IT'S ALL A MATTER OF Luck
Cooley, Gary, Sea Classics
The pressures of war forced a brand new rescue tug to go to sea with an inexperienced skipper and no way to defend itself
She wasn't much of a ship, but then I wasn't much of a Captain. Having hardly any sea experience, I became ATR-3's skipper strictly by default when her appointed captain came down with a serious gall bladder attack just as we were about to begin our sea trials out of Boston late in 1943. Appointed her Executive Officer, my commission as an ensign in the US Navy was still as wet as the gray paint on her hull. Td only been out of Officer Candidate School at NYU a few days when orders arrived sending me up to the Boston Navy Yard. Barely fourmonths earlier, I had been a second-year law student at New York's Brooklyn College.
The fifth year of the Atlantic War was just ending and Hitler's brazen U-boats still were a serious threat able to attack almost any Allied ship or convoy because Naval escorts were still in somewhat short supply. Our brand-new ATR had been built up in Booth Bay, Maine, and her crew was as green as the unseasoned timber she was made of. Though she had been ordered in 1942, numerous unforeseen building delays in the wooden-hulled ship building program saw her launching delayed until November 1943. A hurriedly conceived wartime vessel based on British experience with rescue ship operations, ATR-3 was rated as a rescue tug and made of wood because steel was in such short supply. Powered by a 1600-hp triple-expansion reciprocating steam engine because they happened to be available, if not preferable. She was driven by a single screw and manned by three officers and 51 enlisted men.
That our new home had a pugnacious chesty look did not a warship make, for upon closer inspection we quickly realized that none of her armament had as yet been fitted and wasn't likely to be because the destroyer-escort building program had priority in getting the 3-in/50-cal DP mount we were slated to receive, ditto the two 20mm Oerlikon A/A guns as well. So, we were magnanimously issued two old WWI-era .303-cal Lewis guns as our sole temporary armament.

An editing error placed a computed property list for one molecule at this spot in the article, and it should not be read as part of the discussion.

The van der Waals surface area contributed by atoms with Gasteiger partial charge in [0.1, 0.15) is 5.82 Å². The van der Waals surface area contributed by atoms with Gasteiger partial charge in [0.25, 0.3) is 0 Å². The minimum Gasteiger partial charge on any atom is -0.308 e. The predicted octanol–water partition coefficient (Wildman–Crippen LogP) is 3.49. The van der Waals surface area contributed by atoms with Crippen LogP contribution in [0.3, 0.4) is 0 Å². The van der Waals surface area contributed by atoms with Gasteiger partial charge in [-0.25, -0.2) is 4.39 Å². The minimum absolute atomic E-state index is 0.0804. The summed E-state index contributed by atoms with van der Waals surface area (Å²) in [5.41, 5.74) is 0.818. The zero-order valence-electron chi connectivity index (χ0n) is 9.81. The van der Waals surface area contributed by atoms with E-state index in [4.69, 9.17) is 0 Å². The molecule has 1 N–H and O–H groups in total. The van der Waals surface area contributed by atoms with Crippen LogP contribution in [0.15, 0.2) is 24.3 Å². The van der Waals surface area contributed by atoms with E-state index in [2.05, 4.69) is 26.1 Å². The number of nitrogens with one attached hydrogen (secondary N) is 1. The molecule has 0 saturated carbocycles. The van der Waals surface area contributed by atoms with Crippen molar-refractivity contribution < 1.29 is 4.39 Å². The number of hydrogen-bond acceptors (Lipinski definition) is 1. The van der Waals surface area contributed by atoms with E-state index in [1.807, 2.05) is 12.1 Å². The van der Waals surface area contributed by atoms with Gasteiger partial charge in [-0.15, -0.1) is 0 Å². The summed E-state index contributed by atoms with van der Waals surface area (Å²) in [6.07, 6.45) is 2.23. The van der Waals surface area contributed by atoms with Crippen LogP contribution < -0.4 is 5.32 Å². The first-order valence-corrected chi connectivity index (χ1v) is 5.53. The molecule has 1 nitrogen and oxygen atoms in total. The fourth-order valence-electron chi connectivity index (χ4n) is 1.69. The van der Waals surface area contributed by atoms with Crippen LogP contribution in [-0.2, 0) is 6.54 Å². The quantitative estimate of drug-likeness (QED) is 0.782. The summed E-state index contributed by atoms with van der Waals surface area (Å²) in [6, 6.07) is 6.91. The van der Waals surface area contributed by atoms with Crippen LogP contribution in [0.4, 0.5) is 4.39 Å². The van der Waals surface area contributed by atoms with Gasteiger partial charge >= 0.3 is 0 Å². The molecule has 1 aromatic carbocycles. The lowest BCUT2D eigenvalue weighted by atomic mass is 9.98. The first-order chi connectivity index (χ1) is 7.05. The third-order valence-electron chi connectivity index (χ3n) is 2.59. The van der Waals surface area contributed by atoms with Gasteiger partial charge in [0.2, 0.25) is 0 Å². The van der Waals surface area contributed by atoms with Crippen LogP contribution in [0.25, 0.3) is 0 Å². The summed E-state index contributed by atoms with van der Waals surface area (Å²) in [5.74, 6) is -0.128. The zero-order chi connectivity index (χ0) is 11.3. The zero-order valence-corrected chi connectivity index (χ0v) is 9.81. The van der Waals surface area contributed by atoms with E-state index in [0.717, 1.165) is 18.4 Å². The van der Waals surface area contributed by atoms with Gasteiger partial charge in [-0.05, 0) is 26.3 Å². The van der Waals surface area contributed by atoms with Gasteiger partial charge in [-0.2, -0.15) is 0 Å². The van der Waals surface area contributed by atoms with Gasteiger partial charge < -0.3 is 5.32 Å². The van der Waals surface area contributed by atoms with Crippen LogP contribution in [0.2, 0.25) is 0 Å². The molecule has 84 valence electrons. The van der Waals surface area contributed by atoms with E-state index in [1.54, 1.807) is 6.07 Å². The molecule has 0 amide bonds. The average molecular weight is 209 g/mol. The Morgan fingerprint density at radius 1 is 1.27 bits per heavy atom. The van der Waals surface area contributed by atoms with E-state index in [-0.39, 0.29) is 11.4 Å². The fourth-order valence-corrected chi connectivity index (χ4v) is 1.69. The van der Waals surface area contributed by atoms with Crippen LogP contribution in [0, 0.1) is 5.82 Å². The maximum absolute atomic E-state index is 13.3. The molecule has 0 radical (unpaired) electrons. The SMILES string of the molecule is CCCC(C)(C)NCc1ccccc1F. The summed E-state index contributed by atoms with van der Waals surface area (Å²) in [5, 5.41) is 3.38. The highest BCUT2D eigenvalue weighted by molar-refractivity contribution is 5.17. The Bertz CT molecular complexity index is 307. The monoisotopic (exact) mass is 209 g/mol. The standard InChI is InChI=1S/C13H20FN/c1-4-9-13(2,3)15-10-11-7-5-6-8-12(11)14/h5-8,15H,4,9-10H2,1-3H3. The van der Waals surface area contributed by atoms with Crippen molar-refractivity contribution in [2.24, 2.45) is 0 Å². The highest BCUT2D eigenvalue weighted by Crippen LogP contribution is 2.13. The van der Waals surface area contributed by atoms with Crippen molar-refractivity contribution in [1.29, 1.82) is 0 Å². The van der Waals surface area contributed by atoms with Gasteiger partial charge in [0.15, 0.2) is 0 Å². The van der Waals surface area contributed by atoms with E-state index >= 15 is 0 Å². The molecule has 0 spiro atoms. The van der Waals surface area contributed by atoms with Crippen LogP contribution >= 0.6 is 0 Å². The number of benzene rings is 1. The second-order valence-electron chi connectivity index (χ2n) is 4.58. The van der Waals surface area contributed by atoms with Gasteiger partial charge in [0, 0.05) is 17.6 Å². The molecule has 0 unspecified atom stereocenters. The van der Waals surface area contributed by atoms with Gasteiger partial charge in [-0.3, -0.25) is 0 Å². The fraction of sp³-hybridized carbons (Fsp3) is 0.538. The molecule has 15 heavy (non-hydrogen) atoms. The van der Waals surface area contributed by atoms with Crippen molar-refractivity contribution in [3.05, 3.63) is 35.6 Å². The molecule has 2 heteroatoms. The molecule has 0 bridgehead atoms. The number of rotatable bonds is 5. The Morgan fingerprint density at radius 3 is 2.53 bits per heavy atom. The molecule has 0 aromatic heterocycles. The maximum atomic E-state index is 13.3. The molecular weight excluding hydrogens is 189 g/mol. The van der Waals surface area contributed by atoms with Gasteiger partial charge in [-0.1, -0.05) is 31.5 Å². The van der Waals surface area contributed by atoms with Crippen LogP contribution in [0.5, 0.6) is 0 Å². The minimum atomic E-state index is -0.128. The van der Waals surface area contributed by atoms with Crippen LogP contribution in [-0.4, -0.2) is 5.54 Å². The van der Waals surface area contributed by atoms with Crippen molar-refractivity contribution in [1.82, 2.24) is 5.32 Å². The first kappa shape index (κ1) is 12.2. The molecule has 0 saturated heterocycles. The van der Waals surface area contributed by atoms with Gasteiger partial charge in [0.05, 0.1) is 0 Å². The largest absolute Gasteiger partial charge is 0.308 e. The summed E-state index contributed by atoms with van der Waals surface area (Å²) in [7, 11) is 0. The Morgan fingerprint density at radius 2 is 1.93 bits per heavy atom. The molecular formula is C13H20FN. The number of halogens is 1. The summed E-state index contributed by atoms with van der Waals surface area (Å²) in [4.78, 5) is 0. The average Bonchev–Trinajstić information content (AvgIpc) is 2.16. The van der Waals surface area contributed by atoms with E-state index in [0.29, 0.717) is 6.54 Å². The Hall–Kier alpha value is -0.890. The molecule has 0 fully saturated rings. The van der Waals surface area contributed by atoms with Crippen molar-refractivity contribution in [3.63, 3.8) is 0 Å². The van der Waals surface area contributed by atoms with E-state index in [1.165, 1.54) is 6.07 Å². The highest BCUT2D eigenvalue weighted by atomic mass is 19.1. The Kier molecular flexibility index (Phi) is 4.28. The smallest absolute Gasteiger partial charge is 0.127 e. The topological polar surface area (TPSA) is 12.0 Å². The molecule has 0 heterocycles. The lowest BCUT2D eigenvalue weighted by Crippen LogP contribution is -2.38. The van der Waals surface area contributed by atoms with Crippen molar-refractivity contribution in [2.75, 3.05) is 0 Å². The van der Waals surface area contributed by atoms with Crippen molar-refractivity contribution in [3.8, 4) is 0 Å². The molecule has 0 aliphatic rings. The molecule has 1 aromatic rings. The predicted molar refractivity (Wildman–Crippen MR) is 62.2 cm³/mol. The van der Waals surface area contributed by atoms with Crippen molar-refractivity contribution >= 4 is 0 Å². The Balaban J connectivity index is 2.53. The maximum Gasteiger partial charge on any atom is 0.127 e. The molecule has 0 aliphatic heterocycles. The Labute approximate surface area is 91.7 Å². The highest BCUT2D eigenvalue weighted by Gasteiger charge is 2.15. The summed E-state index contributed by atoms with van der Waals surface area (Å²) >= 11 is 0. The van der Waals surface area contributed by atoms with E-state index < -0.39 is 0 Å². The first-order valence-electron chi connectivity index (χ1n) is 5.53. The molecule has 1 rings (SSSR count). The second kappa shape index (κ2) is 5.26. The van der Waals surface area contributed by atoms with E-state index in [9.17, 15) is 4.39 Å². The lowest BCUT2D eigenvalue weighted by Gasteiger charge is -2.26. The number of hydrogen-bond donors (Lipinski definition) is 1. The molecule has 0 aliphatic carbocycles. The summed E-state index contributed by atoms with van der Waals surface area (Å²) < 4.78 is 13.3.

His disappointment was obvious as our skipper, Lt. (jg) Vincent St. Angelo, a Mustang former Coxswain 1C awarded a commission, reviewed my service record only to learn that my only sea experience had been a brief cadet orientation cruise aboard a light cruiser. Even more disturbing was the fact that of our assigned 51-man crew, only five had ever been to sea. Added to this, 18 of the others were still away at tech schools and had not yet reported aboard, leaving us very shorthanded to say the least. But our newly minted skipper was determined to get our sea trials behind us.
"Win, lose, or draw, Mister Cooley, this ship commences her sea trials at 0500 tomorrow," Capt. St. Angelo emphatically declared, little aware that within three or so hours he would be in a hospital ashore doubled up in pain as I contemplated if I might not have been happier in the Marines.
The problem was that there seemed to be no end to our troubles. Anything that could go wrong, had gone wrong. A fire in the galley caused by a careless shipyard ship-fitter left us with no way to prepare hot meals. Only one of our two radios worked, the radar had not yet arrived, the head was inoperative and we were issued only two 50-round pans of .303 ammunition for the Lewis guns. Equally of concern was the fact that six of our newly assigned commissioning crew had just been released from the brig for various major and minor bad conduct infractions, including being AWOL. A surly lot of conscripts, I feared a few malcontents and troublemakers could spoil the entire crew.
With no other qualified officer to place in command on such short notice when St. Angelo became sick, the flotilla commander came aboard to determine if I, as the XO, was up to taking the vessel to sea. The way he put it to me, the reputation of the entire US Navy and possibly even the outcome of the war was at stake if our humble tug did not embark on its sea trials on schedule. …